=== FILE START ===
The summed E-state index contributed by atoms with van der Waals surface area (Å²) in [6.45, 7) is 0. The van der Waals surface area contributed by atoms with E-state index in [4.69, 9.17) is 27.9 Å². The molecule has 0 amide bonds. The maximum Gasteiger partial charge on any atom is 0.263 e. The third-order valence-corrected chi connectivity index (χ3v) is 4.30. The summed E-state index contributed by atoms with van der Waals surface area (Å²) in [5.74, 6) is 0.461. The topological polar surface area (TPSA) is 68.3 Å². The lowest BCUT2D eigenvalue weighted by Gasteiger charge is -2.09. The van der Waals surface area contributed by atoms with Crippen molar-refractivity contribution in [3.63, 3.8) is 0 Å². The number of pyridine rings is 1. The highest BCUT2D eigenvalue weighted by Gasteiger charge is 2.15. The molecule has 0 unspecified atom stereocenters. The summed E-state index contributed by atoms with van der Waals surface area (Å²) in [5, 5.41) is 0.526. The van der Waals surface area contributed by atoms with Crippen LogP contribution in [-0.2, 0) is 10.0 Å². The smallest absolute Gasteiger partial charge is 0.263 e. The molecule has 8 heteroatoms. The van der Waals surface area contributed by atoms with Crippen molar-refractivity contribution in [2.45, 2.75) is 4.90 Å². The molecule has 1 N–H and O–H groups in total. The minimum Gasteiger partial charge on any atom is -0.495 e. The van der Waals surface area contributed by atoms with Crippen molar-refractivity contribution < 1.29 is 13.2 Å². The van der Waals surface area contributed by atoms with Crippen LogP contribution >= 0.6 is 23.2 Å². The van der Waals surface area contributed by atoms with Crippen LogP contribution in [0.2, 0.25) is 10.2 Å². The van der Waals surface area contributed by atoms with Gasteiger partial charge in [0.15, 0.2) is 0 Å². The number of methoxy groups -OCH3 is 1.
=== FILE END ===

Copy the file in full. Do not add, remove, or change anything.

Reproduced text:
The summed E-state index contributed by atoms with van der Waals surface area (Å²) in [6.45, 7) is 0. The van der Waals surface area contributed by atoms with E-state index in [4.69, 9.17) is 27.9 Å². The molecule has 0 amide bonds. The maximum Gasteiger partial charge on any atom is 0.263 e. The third-order valence-corrected chi connectivity index (χ3v) is 4.30. The summed E-state index contributed by atoms with van der Waals surface area (Å²) in [5.74, 6) is 0.461. The topological polar surface area (TPSA) is 68.3 Å². The lowest BCUT2D eigenvalue weighted by Gasteiger charge is -2.09. The van der Waals surface area contributed by atoms with Crippen molar-refractivity contribution in [3.63, 3.8) is 0 Å². The number of pyridine rings is 1. The highest BCUT2D eigenvalue weighted by Gasteiger charge is 2.15. The molecule has 0 unspecified atom stereocenters. The summed E-state index contributed by atoms with van der Waals surface area (Å²) in [5, 5.41) is 0.526. The van der Waals surface area contributed by atoms with Crippen LogP contribution in [-0.2, 0) is 10.0 Å². The smallest absolute Gasteiger partial charge is 0.263 e. The molecule has 8 heteroatoms. The van der Waals surface area contributed by atoms with Crippen molar-refractivity contribution in [2.45, 2.75) is 4.90 Å². The molecule has 1 N–H and O–H groups in total. The minimum Gasteiger partial charge on any atom is -0.495 e. The van der Waals surface area contributed by atoms with Crippen molar-refractivity contribution < 1.29 is 13.2 Å². The van der Waals surface area contributed by atoms with Crippen LogP contribution >= 0.6 is 23.2 Å². The van der Waals surface area contributed by atoms with Crippen LogP contribution in [0.2, 0.25) is 10.2 Å². The van der Waals surface area contributed by atoms with Gasteiger partial charge in [0.15, 0.2) is 0 Å². The number of methoxy groups -OCH3 is 1.